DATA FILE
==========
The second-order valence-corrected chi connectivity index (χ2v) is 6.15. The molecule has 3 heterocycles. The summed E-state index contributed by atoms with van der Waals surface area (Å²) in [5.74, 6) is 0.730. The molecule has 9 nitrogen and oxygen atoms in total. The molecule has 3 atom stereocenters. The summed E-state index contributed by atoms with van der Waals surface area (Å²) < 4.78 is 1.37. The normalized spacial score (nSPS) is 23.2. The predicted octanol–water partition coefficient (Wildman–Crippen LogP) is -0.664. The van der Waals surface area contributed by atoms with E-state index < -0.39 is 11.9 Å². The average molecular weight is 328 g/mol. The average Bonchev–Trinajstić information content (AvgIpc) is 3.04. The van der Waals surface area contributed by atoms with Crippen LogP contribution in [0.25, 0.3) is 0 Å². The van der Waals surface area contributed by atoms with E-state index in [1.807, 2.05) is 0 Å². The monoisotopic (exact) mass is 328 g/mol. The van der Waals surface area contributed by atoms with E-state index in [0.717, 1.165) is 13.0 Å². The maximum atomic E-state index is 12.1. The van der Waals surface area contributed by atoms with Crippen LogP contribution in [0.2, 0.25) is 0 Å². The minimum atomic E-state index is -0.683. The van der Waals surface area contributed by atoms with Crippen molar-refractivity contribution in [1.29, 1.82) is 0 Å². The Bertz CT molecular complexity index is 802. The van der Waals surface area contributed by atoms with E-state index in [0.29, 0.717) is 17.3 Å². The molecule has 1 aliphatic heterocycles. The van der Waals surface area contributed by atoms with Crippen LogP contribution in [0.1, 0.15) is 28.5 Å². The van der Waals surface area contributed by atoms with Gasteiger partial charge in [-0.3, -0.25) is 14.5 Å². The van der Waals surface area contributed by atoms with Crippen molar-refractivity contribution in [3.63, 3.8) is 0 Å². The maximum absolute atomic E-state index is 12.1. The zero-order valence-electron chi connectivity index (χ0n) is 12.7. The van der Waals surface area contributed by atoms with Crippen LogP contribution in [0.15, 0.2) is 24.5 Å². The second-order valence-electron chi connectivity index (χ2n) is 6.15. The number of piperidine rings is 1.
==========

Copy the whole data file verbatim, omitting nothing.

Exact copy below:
The second-order valence-corrected chi connectivity index (χ2v) is 6.15. The molecule has 3 heterocycles. The summed E-state index contributed by atoms with van der Waals surface area (Å²) in [5.74, 6) is 0.730. The molecule has 9 nitrogen and oxygen atoms in total. The molecule has 3 atom stereocenters. The summed E-state index contributed by atoms with van der Waals surface area (Å²) < 4.78 is 1.37. The normalized spacial score (nSPS) is 23.2. The predicted octanol–water partition coefficient (Wildman–Crippen LogP) is -0.664. The van der Waals surface area contributed by atoms with E-state index < -0.39 is 11.9 Å². The average molecular weight is 328 g/mol. The average Bonchev–Trinajstić information content (AvgIpc) is 3.04. The van der Waals surface area contributed by atoms with Crippen LogP contribution in [0.25, 0.3) is 0 Å². The van der Waals surface area contributed by atoms with E-state index in [1.807, 2.05) is 0 Å². The monoisotopic (exact) mass is 328 g/mol. The van der Waals surface area contributed by atoms with E-state index in [0.717, 1.165) is 13.0 Å². The maximum atomic E-state index is 12.1. The van der Waals surface area contributed by atoms with Crippen LogP contribution in [0.2, 0.25) is 0 Å². The minimum atomic E-state index is -0.683. The van der Waals surface area contributed by atoms with Crippen molar-refractivity contribution in [1.29, 1.82) is 0 Å². The Bertz CT molecular complexity index is 802. The van der Waals surface area contributed by atoms with E-state index in [0.29, 0.717) is 17.3 Å². The molecule has 1 aliphatic heterocycles. The van der Waals surface area contributed by atoms with Crippen LogP contribution in [0.1, 0.15) is 28.5 Å². The van der Waals surface area contributed by atoms with Gasteiger partial charge in [-0.3, -0.25) is 14.5 Å². The van der Waals surface area contributed by atoms with Crippen molar-refractivity contribution in [3.63, 3.8) is 0 Å². The maximum absolute atomic E-state index is 12.1. The zero-order valence-electron chi connectivity index (χ0n) is 12.7. The van der Waals surface area contributed by atoms with Crippen LogP contribution in [0.15, 0.2) is 24.5 Å². The second-order valence-electron chi connectivity index (χ2n) is 6.15. The number of piperidine rings is 1.